Spurious case against Palestine activist
On 29 October, the Israel-based law centre Shurat HaDin filed a case in the Australian Federal Court against Professor Jake Lynch, the director of the University of Sydney’s Centre for Peace and Conflict Studies, over his support of the Palestinian-initiated boycott, divestment and sanctions (BDS) campaign.
The BDS campaign calls for the boycott of Israeli academic and cultural institutions that are complicit in the system of oppression that denies Palestinians their basic rights.
Lynch had been previously targeted by Shurat HaDin, along with Professor Stuart Rees, when the centre lodged a claim against them and the BDS campaign with the Australian Human Rights Commission on 31 July.
In both instances, Shurat HaDin has accused Lynch and the BDS campaign of breaching the 1975 Racial Discrimination Act, which deems it unlawful to discriminate against a person “based on race, colour, descent or national or ethnic origin”.
The BDS campaign does not target individuals, businesses or institutions on the basis of religion, ethnicity or nationality. Businesses and institutions are boycotted on the basis of their contribution to human rights abuses, their contribution to the violations of international law by the Israeli state and military or their contribution to “rebranding campaigns” that attempt to whitewash Israel’s human rights abuses and war crimes.
Shurat HaDin claims that Lynch’s support for BDS and his refusal to sponsor a fellowship application for Israeli academic Dan Avnon from the Hebrew University violates Australian law.
In December 2012, Avnon approached Lynch for assistance to study civics education in Australia under a fellowship agreement between the Hebrew University and Sydney University. Lynch declined to assist Avnon because of Lynch’s opposition to the fellowship agreement between the two institutions, not because Avnon was Israeli or Jewish, as Shurat HaDin claims.
The Hebrew University has a long history of complicity with Israel’s human rights abuses against the Palestinian people, part of the university’s Jerusalem campus and dormitories being built on stolen Palestinian land in violation of the Fourth Geneva Convention.
The university also has strong ties with the Israeli government and military establishment. A range of Israeli military colleges and training facilities are the responsibility of the university. It also has links to Elbit Systems, one of Israel’s largest military companies. Michael Federman, the chairman of Elbit Systems, is on the Hebrew University Board of Governors. A September 2012 report to the United Nations General Assembly named Elbit Systems for its complicity with Israel’s human rights abuses and war crimes in the occupied Palestinian territories.
Since its launch in 2005 by 171 Palestinian civil society groups, the BDS campaign has gone from strength to strength. In response, Shurat HaDin and a range of other pro-Zionist individuals, groups and organisations have launched a campaign of “lawfare” to undermine the rights of pro-Palestine activists to free speech and freedom of assembly.
Lawfare proponents such as Shurat HaDin regularly use SLAPP suits (strategic lawsuits against public participation) to try to damage political opponents by either financially crippling them or tying them up in court and/or to win public relations victories for the lawfare proponent.
In most instances, SLAPP suit proponents do not expect to win their suit. Their primary goal is to prevent public participation and political activism through intimidation and mounting legal costs.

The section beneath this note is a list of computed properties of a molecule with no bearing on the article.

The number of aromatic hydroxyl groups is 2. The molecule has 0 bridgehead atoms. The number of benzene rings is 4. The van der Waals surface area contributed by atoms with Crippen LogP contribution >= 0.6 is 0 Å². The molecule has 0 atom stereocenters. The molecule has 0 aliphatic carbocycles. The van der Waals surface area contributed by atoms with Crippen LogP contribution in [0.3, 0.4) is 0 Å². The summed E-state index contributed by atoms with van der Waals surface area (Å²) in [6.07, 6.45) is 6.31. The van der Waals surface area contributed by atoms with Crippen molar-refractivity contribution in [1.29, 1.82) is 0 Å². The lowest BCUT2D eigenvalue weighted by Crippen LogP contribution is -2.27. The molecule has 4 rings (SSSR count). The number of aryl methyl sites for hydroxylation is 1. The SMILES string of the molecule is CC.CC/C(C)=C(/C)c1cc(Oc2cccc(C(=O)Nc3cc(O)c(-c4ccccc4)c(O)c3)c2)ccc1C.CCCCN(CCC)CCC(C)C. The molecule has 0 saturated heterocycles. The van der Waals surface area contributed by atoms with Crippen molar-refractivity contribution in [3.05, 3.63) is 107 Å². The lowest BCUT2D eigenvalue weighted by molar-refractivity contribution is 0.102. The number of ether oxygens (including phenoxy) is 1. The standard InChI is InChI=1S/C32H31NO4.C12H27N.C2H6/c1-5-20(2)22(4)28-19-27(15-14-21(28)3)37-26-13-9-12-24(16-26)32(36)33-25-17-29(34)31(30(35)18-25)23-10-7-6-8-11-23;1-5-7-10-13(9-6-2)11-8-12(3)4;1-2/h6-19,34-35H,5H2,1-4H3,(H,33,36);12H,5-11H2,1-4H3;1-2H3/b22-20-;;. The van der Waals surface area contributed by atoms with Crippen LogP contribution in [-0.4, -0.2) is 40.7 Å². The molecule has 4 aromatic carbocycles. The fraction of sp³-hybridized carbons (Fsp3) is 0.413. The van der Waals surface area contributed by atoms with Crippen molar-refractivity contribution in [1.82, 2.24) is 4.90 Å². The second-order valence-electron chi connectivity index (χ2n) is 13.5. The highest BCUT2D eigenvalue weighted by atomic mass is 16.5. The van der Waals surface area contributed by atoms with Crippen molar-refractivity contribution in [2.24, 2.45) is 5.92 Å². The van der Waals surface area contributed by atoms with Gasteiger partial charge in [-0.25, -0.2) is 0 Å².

Shurat HaDin has launched a range of SLAPP suits around the world and in Australia had previously threatened legal proceedings against both World Vision Australia and AusAID, the Australian government developmental aid organisation. It claimed that their support for the Union of Agricultural Work Committees (UAWC) in Gaza violated Australian and US counter-terrorism legislation. After conducting an investigation into the claims, both organisations found that there was no merit whatsoever to Shurat HaDin’s claims.
Shurat HaDin since its inception in 2003 has claimed to be a “fully independent non-profit organisation, unaffiliated with any political party or governmental body”. However, earlier this month, the UK public investigation group Spin Watch revealed that Shurat HaDin in fact acts as a proxy for the Israeli government.
In a 5 October Spin Watch article, Tom Griffin and David Miller cited US government cables opened by WikiLeaks, which revealed that Nitsana Darshan-Leitner, the founder and director of Shurat HaDin, had “privately admitted to taking direction from the Israeli government over which cases to pursue and relying on Israeli intelligence contracts for witnesses and evidence”.
On 31 October, the Executive Council of Australian Jewry (ECAJ), one of the key Zionist lobby groups in Australia, which has opposed the Palestinian BDS campaign and falsely labelled it “anti-Semitic”, issued a press statement distancing itself from Shurat HaDin’s actions.
ECAJ’s executive director, Peter Wertheim, noted that Shurat HaDin’s campaign against Jake Lynch was being pursued “merely as a political tactic”. ECAJ’s attempt to distance itself from Shurat HaDin’s lawfare campaign against Lynch is no doubt informed by the fact that lawfare attempts against other BDS activists in France, England, Scotland, the USA and Australia have failed.
Shurat HaDin’s lawfare attack on Lynch, academic freedom and freedom of speech has also been condemned by more than 2,000 Australian and international human rights advocates from more than 60 countries, who have signed a pledge supporting BDS and offering to be co-defendants in any legal action taken against Lynch.
The case is scheduled to be heard in the Federal Court on 27 November.